Use Gzip compression for page responses. Gzip compresses the HTML response at the server and sends it back to the browser, which will then do the decompression. There is more CPU overhead but quicker transfers is typically a better trade-off.

Testing Your HTML

Manual Testing

The problem with manual testing is it’s usually done with clients and servers on the same 1GB per second or hundred megabit network (or sub-network), so you’re not really seeing the impact on page size or HTTP requests. Tools like YSlow and Firebug will show you relative load time comparisons. These Firefox plugins are excellent way to make sure your request response headers are properly setting browser caching and the browser is actually caching the objects.

The Throttle Control Linux tool simulates an Internet connection with varying throughputs and latency levels. Another way to test manually is to route your connection through the Internet to some degree, if possible, or use remote data centers. Even VPNs add a good degree of latency and can be used for testing.

Automated Testing

Testing of HTML efficiency usually doesn’t come up during the load/performance test cycle. Load generators are typically on the sub-network and so page size and UI caching are not of major concern. Automated testing should be done at some point with only HTML and then with all objects being loaded for comparison. Testing can also be done through a Firewall/WAN simulation or with the Throttle Control tool to understand how latency and limited bandwidth affects you.

Load and performance testing typically focuses in on the application itself and is used to work out any slow performing components of the application. For example, if we’re running a Java web application, we’re going to do all the usual JVM tuning so that our application runs quickly and smoothly. We usually don’t focus on the UI very much. Furthermore, load generators are typically on the same sub-network so the tests won’t be affected by latency or bandwidth limitations. This means that large page sizes or invalid caching are not going to be noticed to a large degree.

Questions and Answers

How do companies typically engage with Akamai?

There are different solutions for different sized businesses. It’s a managed service with monthly billing which may be priced based on various metrics such as secure transactions or account page views.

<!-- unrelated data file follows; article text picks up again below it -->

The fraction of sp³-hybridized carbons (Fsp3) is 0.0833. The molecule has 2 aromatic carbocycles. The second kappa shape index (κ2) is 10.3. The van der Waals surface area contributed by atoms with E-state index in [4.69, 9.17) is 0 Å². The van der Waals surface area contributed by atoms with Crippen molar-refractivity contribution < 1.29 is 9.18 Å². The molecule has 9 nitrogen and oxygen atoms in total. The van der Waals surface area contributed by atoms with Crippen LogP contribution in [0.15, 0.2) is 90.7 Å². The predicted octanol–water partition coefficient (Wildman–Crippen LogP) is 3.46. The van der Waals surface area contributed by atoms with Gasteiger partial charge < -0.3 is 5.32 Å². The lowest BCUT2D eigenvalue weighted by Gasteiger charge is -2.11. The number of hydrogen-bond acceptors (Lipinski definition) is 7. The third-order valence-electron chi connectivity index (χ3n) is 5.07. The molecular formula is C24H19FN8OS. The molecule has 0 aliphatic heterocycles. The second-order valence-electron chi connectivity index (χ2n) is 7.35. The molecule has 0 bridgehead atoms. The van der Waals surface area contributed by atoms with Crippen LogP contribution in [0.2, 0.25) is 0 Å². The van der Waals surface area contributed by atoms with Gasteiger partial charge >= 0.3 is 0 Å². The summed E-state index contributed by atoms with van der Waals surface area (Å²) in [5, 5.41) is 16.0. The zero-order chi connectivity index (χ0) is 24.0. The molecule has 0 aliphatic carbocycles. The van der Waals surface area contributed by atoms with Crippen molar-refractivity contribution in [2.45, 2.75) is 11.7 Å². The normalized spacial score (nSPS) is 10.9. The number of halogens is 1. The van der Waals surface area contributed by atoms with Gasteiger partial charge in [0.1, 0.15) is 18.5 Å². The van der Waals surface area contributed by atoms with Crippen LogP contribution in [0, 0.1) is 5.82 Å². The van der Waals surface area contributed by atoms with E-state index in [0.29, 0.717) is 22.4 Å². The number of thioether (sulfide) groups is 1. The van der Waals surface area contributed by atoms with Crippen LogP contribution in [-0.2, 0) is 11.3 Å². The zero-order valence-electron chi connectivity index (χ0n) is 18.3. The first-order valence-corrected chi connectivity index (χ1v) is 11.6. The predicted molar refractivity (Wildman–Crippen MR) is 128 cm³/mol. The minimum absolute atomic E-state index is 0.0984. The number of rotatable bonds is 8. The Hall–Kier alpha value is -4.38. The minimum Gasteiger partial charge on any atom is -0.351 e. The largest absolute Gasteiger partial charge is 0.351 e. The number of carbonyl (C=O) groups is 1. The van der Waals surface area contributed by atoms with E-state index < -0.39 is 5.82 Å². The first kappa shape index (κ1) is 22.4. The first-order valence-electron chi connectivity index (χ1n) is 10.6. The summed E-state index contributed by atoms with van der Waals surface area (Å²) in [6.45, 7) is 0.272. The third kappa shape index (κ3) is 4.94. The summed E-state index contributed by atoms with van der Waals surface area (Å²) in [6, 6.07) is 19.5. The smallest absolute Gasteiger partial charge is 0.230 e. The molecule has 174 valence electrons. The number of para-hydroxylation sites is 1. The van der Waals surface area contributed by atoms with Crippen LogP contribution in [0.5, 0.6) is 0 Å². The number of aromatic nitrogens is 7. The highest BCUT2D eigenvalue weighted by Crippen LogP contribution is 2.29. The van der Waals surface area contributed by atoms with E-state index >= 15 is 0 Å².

What about minifying HTML?

Minifying JS/CSS is easy, you only do it once. But for HTML, we recommend the Gzip method with your Apache server in front of your application server. HTML will be Gzipped at a smaller size than with regular HTML.

Do you have any data on the impact of conversion rates between 2 seconds and 4 seconds?

In this survey it was apples to apples with the 2006 survey – we only measured how long before consumers would abandon a site. Only customers were surveyed, not retailers.

Where do you typically see designing for page load expertise in the organization? Where should this expertise lie?

It needs to be something that’s considered across all the business areas. We often see problems when the marketing people are not talking to the IT people (especially with outsourcing and platform-as-a-service). We always recommend that the great ideas be delivered in a way that creates a positive customer (site) experience, and design/feature performance should be brought to the table every time these discussions are happening.

What about flaky wifi connections, are people more tolerant than when they are “wired”?

The research did not address connection types specifically in the survey.


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32 Responses to “Every Second Counts: How Website Performance Impacts Shopper Behavior”

  1. Great post, the javascript at the end of pages has proved very usefull for me as this was slowing down some of my sites. Recommending reading this site to many other people. Cheers

  2. Very in-depth. Kudos! Another big one to watch is what 3rd party calls you include in your code. Make sure they are reliable and quick to load, as their site performance can impact yours. We’ve seen SSL seals, analytics code, etc… cause severe slowdowns on page loads.

    Rob – LexiConn

  3. Andrew says:

    I have to agree with testing the performance users will experience at further geographic locations.

  4. [...] last week’s site performance webinar we learned that almost half of visitors will abandon a site if they perceive a page or [...]

  5. Does the 2 second rule apply to non e-commerce sites as well? Do you know of any website performance research for non e-commerce sites?

  6. [...] you’ve seen Forrester Research and Akamai’s latest report, almost half of broadband shoppers expect your pages to load in 2 seconds or less, and top [...]

  7. [...] you don’t have enough reasons to invest in site performance optimization, here’s one more: Google will likely factor in site speed into its algorithm soon. Makes [...]